I believe that God did not design the horse to be ridden. Whether you call it God or evolution or nature, it is a fact that horses are not especially well designed to carry weight on their backs. In fact, they are designed for exactly what they do in nature: most of their time is spent grazing, slowly putting one foot in front of the other with their muzzle all the way down. This is how a horse in nature spends about three-quarters of its time. The biggest part of the remaining time is spent resting. A very small amount of time is used walking from one place to the next, for example to the water and, in case of danger, in flight.
When I want to ride, however, I put weight on their backs, my own weight plus my clothes and my equipment usually and then I often want to do strange things like trot around a giant sandbox. The horse, of course, sees no point in this and might actually end up suffering emotionally as well as physically from what I insist on doing. So what is the solution? Many people just give up riding, but I’m a stubborn girl and I really enjoy riding. So I try to find ways to make riding at least ok for my horse, both psychologically as well as physically. And once I’ve discovered a trick or two, I really want to pass these on. So that’s what I do at my courses at Sundance Ranch.
Here’s a quick list of all the things that I believe we can do for our horses:
Western saddles spread the weight of the rider over a larger surface on the horse’s back, thus making it easier to carry us for a longer amount of time. Western saddles also seem easier to fit.
To further protect my horses’ backs, I really work on the rider’s seat. It’s the only topic in your first lesson with me and we will come back to it again and again during the week. Only if you can sit in balance and harmony with your horse’s movements at each gait, can it possibly be ok for the horse to carry you. I see no point in going to faster gaits or specific exercises before the seat is reasonable.
Bits may be useful for higher dressage, but for most of what I do in my riding, bitless is perfectly fine. I have found that it is entirely possible to collect a horse in a simple sidepull bridle since collection comes from the hind end and not from pulling on the reins. Many people say that it’s acceptable to use a bit, as long as you don’t pull on the reins. I don’t think my horses enjoy carrying a bit of metal around in their mouths and I also do not think that I can keep myself from pulling hard when I get scared, so I doubt that most of my riders can either. So, bitless it is.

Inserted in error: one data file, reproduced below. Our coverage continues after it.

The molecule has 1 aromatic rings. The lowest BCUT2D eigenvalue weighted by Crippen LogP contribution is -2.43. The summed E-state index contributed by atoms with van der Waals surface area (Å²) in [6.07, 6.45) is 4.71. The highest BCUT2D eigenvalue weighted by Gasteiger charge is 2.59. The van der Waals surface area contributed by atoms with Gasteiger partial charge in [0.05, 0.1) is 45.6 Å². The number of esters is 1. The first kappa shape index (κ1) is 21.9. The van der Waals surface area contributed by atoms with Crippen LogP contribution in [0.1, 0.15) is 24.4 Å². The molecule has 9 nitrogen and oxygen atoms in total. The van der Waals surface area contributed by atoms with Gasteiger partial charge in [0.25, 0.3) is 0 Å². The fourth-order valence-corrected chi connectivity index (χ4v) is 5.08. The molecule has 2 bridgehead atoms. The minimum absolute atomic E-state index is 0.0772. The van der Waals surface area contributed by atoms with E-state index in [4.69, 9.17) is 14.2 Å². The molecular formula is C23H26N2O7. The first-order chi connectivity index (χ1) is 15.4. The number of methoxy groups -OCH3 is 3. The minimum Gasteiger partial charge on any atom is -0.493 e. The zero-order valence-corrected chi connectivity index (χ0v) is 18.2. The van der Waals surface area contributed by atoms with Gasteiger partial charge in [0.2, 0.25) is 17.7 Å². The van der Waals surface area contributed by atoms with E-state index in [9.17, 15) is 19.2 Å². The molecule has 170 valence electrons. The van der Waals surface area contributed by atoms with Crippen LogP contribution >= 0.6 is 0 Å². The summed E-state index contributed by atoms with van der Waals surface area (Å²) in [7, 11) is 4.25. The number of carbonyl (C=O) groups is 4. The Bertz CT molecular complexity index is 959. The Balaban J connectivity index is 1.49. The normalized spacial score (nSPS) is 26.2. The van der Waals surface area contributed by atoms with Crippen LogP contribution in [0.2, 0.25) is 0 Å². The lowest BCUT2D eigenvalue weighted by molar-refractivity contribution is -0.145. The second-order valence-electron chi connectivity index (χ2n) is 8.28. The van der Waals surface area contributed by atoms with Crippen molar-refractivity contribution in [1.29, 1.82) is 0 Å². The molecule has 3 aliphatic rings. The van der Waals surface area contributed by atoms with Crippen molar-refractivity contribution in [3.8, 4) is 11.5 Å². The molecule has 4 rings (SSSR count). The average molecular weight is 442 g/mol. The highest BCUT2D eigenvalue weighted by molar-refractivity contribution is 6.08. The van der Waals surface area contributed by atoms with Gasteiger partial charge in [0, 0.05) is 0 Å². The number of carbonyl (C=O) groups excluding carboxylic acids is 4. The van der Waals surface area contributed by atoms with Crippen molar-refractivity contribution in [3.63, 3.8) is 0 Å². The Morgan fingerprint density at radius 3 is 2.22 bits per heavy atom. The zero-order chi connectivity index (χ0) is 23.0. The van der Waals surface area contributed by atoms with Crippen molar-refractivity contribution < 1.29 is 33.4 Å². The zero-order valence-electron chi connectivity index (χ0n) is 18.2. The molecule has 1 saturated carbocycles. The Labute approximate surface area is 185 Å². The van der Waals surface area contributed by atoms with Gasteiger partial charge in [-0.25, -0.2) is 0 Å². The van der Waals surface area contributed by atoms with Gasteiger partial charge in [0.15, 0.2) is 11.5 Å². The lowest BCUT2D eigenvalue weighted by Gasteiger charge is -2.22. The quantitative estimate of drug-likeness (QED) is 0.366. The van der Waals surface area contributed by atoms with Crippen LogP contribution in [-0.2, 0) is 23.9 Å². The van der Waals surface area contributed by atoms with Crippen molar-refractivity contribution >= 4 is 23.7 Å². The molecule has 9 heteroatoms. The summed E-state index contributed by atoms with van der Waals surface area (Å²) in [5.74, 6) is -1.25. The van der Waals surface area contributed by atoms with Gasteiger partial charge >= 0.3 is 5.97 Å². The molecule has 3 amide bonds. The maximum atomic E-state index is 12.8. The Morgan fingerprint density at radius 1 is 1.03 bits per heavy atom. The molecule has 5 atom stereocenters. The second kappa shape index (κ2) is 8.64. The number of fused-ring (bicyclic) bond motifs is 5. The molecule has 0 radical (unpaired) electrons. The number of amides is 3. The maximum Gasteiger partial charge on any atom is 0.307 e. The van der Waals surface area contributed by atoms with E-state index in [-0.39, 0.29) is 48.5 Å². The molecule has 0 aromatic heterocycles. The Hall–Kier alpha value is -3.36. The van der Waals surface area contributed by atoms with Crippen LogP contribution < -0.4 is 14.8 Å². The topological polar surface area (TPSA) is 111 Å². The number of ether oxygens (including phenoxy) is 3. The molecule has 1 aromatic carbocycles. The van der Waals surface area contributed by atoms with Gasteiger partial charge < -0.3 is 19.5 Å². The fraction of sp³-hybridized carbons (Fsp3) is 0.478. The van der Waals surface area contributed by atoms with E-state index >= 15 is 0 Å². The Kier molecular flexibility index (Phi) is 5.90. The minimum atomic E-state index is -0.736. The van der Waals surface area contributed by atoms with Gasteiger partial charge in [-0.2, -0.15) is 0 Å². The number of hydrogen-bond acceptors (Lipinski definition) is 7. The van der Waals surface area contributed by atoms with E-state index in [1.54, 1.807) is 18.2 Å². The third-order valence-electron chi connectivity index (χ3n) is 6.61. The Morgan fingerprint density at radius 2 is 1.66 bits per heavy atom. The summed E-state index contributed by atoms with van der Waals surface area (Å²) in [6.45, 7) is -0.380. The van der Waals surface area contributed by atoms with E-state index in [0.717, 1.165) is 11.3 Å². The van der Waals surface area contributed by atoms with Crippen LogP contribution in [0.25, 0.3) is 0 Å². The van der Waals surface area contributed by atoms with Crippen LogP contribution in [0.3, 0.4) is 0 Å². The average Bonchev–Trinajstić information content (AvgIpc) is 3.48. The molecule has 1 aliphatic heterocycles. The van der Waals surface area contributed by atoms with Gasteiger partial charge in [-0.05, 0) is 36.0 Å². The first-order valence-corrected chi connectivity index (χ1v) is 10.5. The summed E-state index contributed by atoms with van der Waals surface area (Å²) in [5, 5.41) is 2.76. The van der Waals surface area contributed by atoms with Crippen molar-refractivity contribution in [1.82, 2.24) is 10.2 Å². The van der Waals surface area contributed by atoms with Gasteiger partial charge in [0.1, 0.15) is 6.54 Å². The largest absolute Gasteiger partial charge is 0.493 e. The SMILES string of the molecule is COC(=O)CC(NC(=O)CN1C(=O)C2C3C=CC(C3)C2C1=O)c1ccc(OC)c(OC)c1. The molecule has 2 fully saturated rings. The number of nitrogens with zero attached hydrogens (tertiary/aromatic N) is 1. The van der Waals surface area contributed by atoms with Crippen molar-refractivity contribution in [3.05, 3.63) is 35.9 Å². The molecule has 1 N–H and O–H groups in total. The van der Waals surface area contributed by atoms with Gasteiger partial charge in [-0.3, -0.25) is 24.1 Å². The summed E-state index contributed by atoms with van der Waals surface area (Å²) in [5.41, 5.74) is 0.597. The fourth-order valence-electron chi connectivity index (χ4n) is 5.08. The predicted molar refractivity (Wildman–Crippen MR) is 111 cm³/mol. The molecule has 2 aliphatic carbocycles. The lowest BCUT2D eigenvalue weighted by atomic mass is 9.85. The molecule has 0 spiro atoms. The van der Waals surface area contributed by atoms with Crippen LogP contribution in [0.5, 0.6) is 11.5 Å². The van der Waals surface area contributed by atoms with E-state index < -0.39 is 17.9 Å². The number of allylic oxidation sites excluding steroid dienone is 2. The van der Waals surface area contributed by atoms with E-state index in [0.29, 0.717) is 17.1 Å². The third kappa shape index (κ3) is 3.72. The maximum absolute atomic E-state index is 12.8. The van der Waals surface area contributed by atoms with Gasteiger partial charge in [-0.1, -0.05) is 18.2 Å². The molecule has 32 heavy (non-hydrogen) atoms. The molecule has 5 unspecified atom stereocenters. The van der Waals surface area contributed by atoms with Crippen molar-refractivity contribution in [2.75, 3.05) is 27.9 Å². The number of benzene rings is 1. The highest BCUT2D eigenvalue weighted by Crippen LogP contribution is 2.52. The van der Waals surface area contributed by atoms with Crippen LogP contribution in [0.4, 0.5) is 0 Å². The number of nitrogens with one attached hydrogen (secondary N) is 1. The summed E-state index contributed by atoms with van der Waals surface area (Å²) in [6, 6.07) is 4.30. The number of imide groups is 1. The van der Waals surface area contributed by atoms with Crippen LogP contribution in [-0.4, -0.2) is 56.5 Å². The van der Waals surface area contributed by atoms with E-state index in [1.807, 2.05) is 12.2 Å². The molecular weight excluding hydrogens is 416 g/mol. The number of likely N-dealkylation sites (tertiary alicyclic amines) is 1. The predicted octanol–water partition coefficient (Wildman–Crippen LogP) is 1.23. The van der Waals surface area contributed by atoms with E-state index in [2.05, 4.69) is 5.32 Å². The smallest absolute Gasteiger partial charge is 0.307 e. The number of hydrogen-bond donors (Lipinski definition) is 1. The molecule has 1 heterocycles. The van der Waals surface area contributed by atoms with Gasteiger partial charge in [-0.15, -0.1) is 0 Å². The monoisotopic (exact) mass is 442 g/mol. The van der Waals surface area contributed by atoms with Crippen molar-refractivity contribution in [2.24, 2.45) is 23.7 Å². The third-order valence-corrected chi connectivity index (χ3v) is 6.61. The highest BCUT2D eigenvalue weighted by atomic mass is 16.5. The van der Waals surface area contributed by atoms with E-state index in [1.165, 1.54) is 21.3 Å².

The way you communicate with your horse is fundamental for making his or her life easier. The ask should be as soft as possible, the horse should understand what is meant and the release should come as quickly as possible after the horse even starts to think in the right direction. All that is logical and simple, but the application is not, so we practice on the ground and in the saddle.
Working in the riding arena makes a lot of sense for me when I want to teach my students or exercise my horses, but the horses sure get bored with it. So do the riders and therefore I make sure we mix lessons inside the arena with rides out in nature. After all, who says you cannot teach on the trail?
The amount of work done also matters for physical and emotional well-being. My lessons don’t last longer than 45-50 minutes and my trail rides rarely reach two hours. If my bum hurts, I bet so does my horse’s back. Most of my horses work one or two sessions during the week and have the weekends off. They also get months off in the summer and winter, except when they need training. Training can be necessary to keep the body fit and flexible or to make the horse more motivated.
Finally and possibly most importantly, the rest of their lives should be as good as possible. Horses need adequate care from vet and farrier, they need adequate feeding, but mostly they need the three Fs, as specified in “The Horse’s Manifesto” by Lauren Fraser: Friends, Forage and Freedom. Therefore, my horses live in herds, out on the pasture all year round and have grass and/or hay available to them at all times. If they are this happy in their free time, I’m sure it makes it ok to work for me a couple hours a day!
These are the principles I live by and these are the principles I teach in my course. I have found that my guests really enjoy feeling a connection to these happy horses and love to learn to contribute to this happiness. In the end, everyone is happy, both humans and horses.